Not Up For Debate

Reality and PerceptionAs my regular readers are no doubt aware, I moderate my spaces – this blog, my Facebook page, the Facebook pages I manage etc.  This often angers the people who would like to use these spaces to forward their agenda of fat hatred and bigotry and/or call me unoriginal names.   Sometimes I get the ridiculous “You’re infringing on my freedom of speech” argument (newsflash to these Constitutional scholars –  the first amendment says “Congress shall make no laws…abridging the freedom of speech” it does not say “bloggers shall be required to post your bullshit comments”.)

The one that I want to talk about today is:

If you really believed in your cause you would allow open debate on your blog (or Facebook etc. )

In order to fight oppression, and have some respite from it, marginalized populations have every right to create spaces where their oppressors do not have a voice.   The insistence otherwise is about further oppressing people, as well as the shock of people who are laboring under the misapprehension that they should get to say whatever they want, anytime and anywhere they want, and are experiencing the rude awakening that there are spaces that aren’t for them to speak in.

Let’s also be clear that fat civil rights activism shouldn’t be necessary. The idea that our right to live in a fat body without being oppressed is debatable is a pretty clear indication of the problem.   The truth is that fat people have the right to exist in fat bodies without shaming, stigma, bullying or oppression regardless of why we are fat, what it means to be fat, or if we could become thin.  There are no other valid opinions about that.  Our rights to life, liberty, the pursuit of happiness and basic human respect should never be up for debate. At some point our society got confused and started to think that some people should have to debate for their civil rights with people who are already enjoying theirs. That’s complete and total bullshit.

The reason we have these spaces in the first place is that people are threatening and stealing our rights through an inappropriate use of power and privilege.  We are under no obligation to help them out.  That means that, while we may be forced to fight for rights that should already be ours, believing that we shouldn’t be oppressed does not mean that we have to allow our oppressors in our spaces to “debate” about whether or not we have the right to exist.

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21 thoughts on “Not Up For Debate

  1. But, I’m SPECIAL because I want to HELP – I just want to help people live longer and be healthier. In fact, I happen to have a friend who has an uncle whose neighbor… *fart noise fart noise*… really IS better for you!

    Oh, wait… this is NOT the right place for that sort of shit? My bad, I’ll take it elsewhere.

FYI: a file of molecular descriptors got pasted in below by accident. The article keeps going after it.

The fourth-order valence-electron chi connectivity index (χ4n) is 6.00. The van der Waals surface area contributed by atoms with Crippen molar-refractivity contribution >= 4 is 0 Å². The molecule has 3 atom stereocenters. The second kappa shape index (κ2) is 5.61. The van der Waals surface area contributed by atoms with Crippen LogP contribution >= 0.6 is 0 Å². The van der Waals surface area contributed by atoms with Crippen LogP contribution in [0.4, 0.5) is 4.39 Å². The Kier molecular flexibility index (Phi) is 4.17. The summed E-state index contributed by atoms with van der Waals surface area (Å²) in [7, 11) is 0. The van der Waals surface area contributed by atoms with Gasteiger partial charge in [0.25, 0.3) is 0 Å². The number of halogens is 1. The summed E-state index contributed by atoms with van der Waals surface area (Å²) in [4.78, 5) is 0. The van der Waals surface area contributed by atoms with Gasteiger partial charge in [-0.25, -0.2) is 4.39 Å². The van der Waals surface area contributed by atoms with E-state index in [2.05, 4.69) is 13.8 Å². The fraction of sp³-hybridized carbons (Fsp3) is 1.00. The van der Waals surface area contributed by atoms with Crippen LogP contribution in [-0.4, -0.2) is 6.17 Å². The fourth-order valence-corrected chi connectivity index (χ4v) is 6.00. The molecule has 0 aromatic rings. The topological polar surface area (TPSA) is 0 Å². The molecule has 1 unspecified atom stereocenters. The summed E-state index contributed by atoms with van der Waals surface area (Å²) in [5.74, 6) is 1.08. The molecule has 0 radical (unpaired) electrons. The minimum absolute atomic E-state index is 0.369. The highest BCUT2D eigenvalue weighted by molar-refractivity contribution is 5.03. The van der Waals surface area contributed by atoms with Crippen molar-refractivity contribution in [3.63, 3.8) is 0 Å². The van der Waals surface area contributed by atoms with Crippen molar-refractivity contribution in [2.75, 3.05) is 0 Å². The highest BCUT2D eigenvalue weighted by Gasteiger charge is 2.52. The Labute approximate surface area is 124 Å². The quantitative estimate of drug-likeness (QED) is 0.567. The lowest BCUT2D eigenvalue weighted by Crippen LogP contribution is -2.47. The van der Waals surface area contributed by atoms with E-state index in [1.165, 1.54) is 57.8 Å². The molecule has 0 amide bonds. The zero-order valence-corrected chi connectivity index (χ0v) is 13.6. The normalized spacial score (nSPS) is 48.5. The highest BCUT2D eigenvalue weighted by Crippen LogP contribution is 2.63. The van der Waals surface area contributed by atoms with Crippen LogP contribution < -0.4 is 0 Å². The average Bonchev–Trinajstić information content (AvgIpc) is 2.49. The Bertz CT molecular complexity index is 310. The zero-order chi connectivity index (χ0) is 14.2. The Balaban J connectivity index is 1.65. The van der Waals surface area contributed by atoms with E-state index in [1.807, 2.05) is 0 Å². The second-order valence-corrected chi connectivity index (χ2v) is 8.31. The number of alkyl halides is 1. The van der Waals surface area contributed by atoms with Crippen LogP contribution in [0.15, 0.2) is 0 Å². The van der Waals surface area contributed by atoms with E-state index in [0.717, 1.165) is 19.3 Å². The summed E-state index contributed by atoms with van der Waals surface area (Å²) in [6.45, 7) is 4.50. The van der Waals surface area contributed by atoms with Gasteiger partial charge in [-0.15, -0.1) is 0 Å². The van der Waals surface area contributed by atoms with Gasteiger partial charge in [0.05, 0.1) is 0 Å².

2. The biggest problem with this is that it’s so hard and time consuming to educate people who have little or no real interest in actually studying the issue of obesity ….that having to do it over and over again, with every doctor, every person who “cares about our health” (concern trolls), that we could spend our whole lives and get nowhere with it.

    Educating people needs to be done with blogs and other mass media, without having to get bogged down in “debate” with every single undereducated and propagandized concern troll in the world ….

    1. Wish there was a like button, because I totally agree. Though I have to remind myself that, even though it can be exhausting, every once in a while you really make a difference when you take the time to educate someone about fat issues. Picking your battles is key to mental health, but if you’re feeling ok and up to it, taking the time to explain things – yet again, can pay off in the long run (even if we can’t see it). Sometimes planting those seeds is all we can do, we may not see the plant grow up, but it never will if the seed never gets planted. Often times, that’s all it takes, is someone taking the time to explain things from a perspective they may never have been exposed to; or exposing them to the truth that they have never been exposed to.

  3. Why do some folks have a problem with us creating a safe place to talk about our struggles and pains? It’s not a difficult concept.

    1. It’s the same with misogynists or racists or any other oppressor. They are so used to EVERY OTHER DAMNED SPACE being for them that being told, “this space is not for you” is startling. Then they have a tantrum like a child being told they have to share for the first time in their lives. The more privileged a person is, the less likely they have already encountered spaces that don’t cater to them.

  4. I find it unintentionally hilarious, that concern trolls and haters describe their abuse and invalidation as “open debate”. Does this new definition mean that I can go into church and interrupt the sermon with my “concerns” about the church’s response to human suffering?
    (not that I want to, just a random example)

    1. I’ve used a similar example before, in explaining the responsibilities that correspond to the right of Free Speech. My example is, I have a right to disagree with, say, Mormon doctrines. I have a right to express my disagreements in free speech. I do not have a right, though, to interrupt an LDS service with my declarations of those disagreements. They have a right to peaceable assembly, and as such, are well within their rights to ask me to leave, and if I refuse, to call law enforcement and have me arrested for trespassing.

      Quite often, those insisting on “open debate” on a private blog or forum, are not actually looking for debate. They’re looking to pontificate or troll for arguments, and because of the ones seeking to stir up trouble, those that might be interested in actual, respectful debate and dialogue need to be restricted as well. We don’t know from the onset just who is going to be polite, and who is going to use any opening they can to be a bully.